3.2. Effect of pH. pH is an important variable in the ionexchange governed adsorption process than the other physic-ochemical parameters. In order to observe the effect of pH onadsorption of Pb, AP contacted with Pb solution at differentpH (2–9). e effect of pH on Pb adsorption on AP issummarized in Figure 2. At lower pH, the adsorption wasfound low due to sorbet lyphobic behavior . Aer pH2, adsorption increased sharply up to pH 4 and thereaerno signi�cant change was observed for greater pH. As thepH increases, the lower the number of H+ ion and greaternumber of negatively charge metal binding sites are availablefor metal adsorption . e maximum adsorption of 93%was observed at pH 4.0 for Pb ions and no signi�cantdifference observed by increasing pH. is may be due tothe established equilibrium between metal and hydrogenions. Similar �nding was observed for Pb adsorption onchitosan . No pH values over 9.0 were studies due to theprecipitation of metals ion occurs.
3.3. Effect of Adsorbent Dose. e adsorbent dose of APwas investigated from 0.1–1.2 g/50mL of Pb ions solution(Figure 3).e result showed that as the dose (𝑔𝑔) of adsorbentincreased, the % removal also increases; this is due tothe more availability of the adsorbent surface for complexformation with metal ions in water. e maximum removalof Pb ions was observed at 0.8 g dose of AP from water. esteady state was obtained by further increased in the dose ofadsorbent towards Pbmetal ion adsorption. Further decreasein adsorption may be due to the adsorbent gets aggregatedand provides less effective surface area for metal binding.
3.4. Effect of Time. Time plays important role in adsorptionof metal ions on adsorbent surface. e effect of time on Pbadsorption onto AP was studied in the range of 10–180min(Figure 4). e result revealed that as the time increasedthe rate of adsorption increased upto 80min and suddendecreased in adsorption rate was observed beyond 80minfrom 94 to 90%. e maximum removal of 94% was foundat 80min. So the optimized time for the maximum removalof Pb was 80min.
3.5. Adsorption Isotherm. e Langmuir and Freundlichisotherms (Figures 5(a) and 5(b)) were obtained to estab-lish the equilibrium data in concentration ranged from10–200mg/L at optimized condition of pH, time, and dose.e data obtained from the study of adsorption at differentconcentration applied to Langmuir and Freundlich isothermby using well known adsorption isotherm equation .
�oth the adsorption isotherms were well �tted with 𝑞𝑞maxand correlation coefficient (𝑟𝑟2) for the adsorption of Pbmetal ions on AP. In case of Langmuir isotherm maximumadsorption capacity (𝑞𝑞max) and constant 𝑏𝑏 for adsorption ofPb on AP were found to be 16.39mg/g, and 0.67 L/g withcorrelation coefficient of 0.985, respectively. On the otherhand value of Freundlich constant (𝐾𝐾) and 𝑛𝑛 was foundto be 16.14mg/g, and 1.02 with correlation coefficient of0.998, respectively. e value of 𝑛𝑛 less than one indicatechemical adsorption while the value greater than one tellsabout the physical process . Since the 𝑛𝑛 value was foundabove one, that is, 1.02 indicated that adsorption on APsurface was carried out by physical process.e 𝑞𝑞max values ofother researchers studied for Pb removal was compared withpresent study (Table 2).
3.6. Kinetic Study. In order to �nd the effect of time, theconcentration ranged from 10–100mg/L were studied in250mL of volumetric �asks at pH of 4, dose 0.8 g and timefrom 5–80min. e pseudo-second order kinetics modelhas been used to evaluate the experimental kinetics data ofAP [33, 34]. Linear plot was between 𝑡𝑡𝑡𝑞𝑞𝑡𝑡 versus 𝑡𝑡, whoseintercept and slope gives the value of 𝐾𝐾 and 𝑞𝑞𝑒𝑒 (mg/g),respectively, (Figure 6).e pseudo second order equation ofall selected concentration from 10–100mg/L with their 𝑞𝑞𝑒𝑒, 𝑟𝑟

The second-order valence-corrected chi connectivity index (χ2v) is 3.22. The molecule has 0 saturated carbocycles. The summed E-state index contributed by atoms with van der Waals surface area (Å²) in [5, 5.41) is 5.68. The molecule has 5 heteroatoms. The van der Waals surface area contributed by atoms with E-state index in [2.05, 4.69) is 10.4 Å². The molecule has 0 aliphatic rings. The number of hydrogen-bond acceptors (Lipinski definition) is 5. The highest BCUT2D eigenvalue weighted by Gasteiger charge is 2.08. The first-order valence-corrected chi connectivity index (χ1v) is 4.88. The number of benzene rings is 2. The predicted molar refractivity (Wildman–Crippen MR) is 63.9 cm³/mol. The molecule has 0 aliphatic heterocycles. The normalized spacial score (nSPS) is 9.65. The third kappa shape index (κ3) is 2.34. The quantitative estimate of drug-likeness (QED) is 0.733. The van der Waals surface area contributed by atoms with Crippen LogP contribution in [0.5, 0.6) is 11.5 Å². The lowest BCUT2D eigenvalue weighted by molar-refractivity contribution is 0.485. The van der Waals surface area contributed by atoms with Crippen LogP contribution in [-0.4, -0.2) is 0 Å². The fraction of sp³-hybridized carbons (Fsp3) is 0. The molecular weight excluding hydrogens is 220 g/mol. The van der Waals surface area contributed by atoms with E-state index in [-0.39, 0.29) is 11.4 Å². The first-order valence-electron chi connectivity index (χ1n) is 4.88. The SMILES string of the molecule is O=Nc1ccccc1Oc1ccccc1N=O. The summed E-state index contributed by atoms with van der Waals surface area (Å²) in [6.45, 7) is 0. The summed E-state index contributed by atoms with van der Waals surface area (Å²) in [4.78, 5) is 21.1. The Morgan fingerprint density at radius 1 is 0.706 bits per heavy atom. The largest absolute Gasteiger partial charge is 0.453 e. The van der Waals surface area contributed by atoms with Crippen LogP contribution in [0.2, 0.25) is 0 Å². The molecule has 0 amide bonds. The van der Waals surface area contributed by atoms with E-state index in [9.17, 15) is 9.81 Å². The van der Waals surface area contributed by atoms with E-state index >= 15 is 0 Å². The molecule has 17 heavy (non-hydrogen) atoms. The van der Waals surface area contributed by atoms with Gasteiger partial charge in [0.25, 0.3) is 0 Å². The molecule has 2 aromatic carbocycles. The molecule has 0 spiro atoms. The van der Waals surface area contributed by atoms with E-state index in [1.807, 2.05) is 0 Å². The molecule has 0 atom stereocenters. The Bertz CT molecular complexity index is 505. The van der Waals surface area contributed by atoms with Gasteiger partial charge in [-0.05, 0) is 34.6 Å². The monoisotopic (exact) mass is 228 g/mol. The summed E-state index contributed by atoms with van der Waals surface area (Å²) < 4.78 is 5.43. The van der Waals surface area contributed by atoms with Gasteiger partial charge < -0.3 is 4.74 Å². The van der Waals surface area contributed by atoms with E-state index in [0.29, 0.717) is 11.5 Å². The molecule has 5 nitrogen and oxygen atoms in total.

and𝐾𝐾 values were given in Table 3.e correlation coefficientof (𝑟𝑟2) for the second order of kinetics was found to be 0.999which showed that reaction rate follows pseudo-second orderkinetics.
3.7. Effect of Temperature. In thermodynamics study, in theisolated system, energy neither be created nor destroyed andthe change in entropy is the only energy source. In envi-ronment concept of the energy and entropy must calculatefor the occurrence of spontaneity of the adsorption reaction.From Van’t Hoff equation a plot of log𝐾𝐾 versus 1𝑡𝑇𝑇 (Figure7) was drawn to found the slope and intercept for Δ𝐻𝐻 andΔ𝑆𝑆, respectively. e value of Δ𝐻𝐻 and Δ𝑆𝑆 was found to be33.51 J/mol and 1.08 J/mol/K, respectively, which indicatedthat the adsorption was endothermic and increased entropy.e value of Δ𝐺𝐺 was found to be −62.79, −64.69, −68.94,and −73.84 J/mol at temperature of 293, 303, 313 and 323K.As the temperature increases the negative value of Δ𝐺𝐺 alsoincreased which indicate the feasibility and spontaneity of Pbadsorption onto AP. e endothermic nature of reaction wasalso supported by increase in adsorption when temperatureincreases.
e present study was aimed to evaluate the industrial wasteAP for the Pb adsorption from synthetic water. e resultrevealed that 0.8 g of dose, 4 pH, and contact time of 80minwere optimized for maximum removal of Pb fromwater.isstudy also follows the Langmuir and Freudlich isothermwith𝑞𝑞max value of 16.39mg/g and 𝐾𝐾 of 16.14mg/g, respectively.In case of thermodynamics study the negative value of Δ𝐺𝐺,positive value of Δ𝐻𝐻 (33.54 J/mol) and Δ𝑆𝑆 (1.08 J/mol/K)
Journal of Chemistry 7
were indicated that the reaction is feasible, endothermic andspontaneous in nature. e kinetics study showed that theadsorption of Pb onto AP follows the pseudo second orderof kinetics (𝑟𝑟2 = 0.999). e result revealed that the APmay prove to be good, economical, cheap, and environmentfriendly adsorbent for the Pb removal from water.
e authors are thankful to Dr. P. S. Ahuja, Director, CSIR-Institute of Himalayan Bioresource Technology, Palampur(India), for providing required research facilities. ey arealso thankful to Dr. Shashi Bhushan, Scientist, CSIR-IHBTfor providing apple pomace. P. Chand is also thankful to theCouncil of Scienti�c and Industrial Research (CSIR), Gov-ernment of India, for providing Senior Research Fellowship(SRF), no. 131338/2k11/1.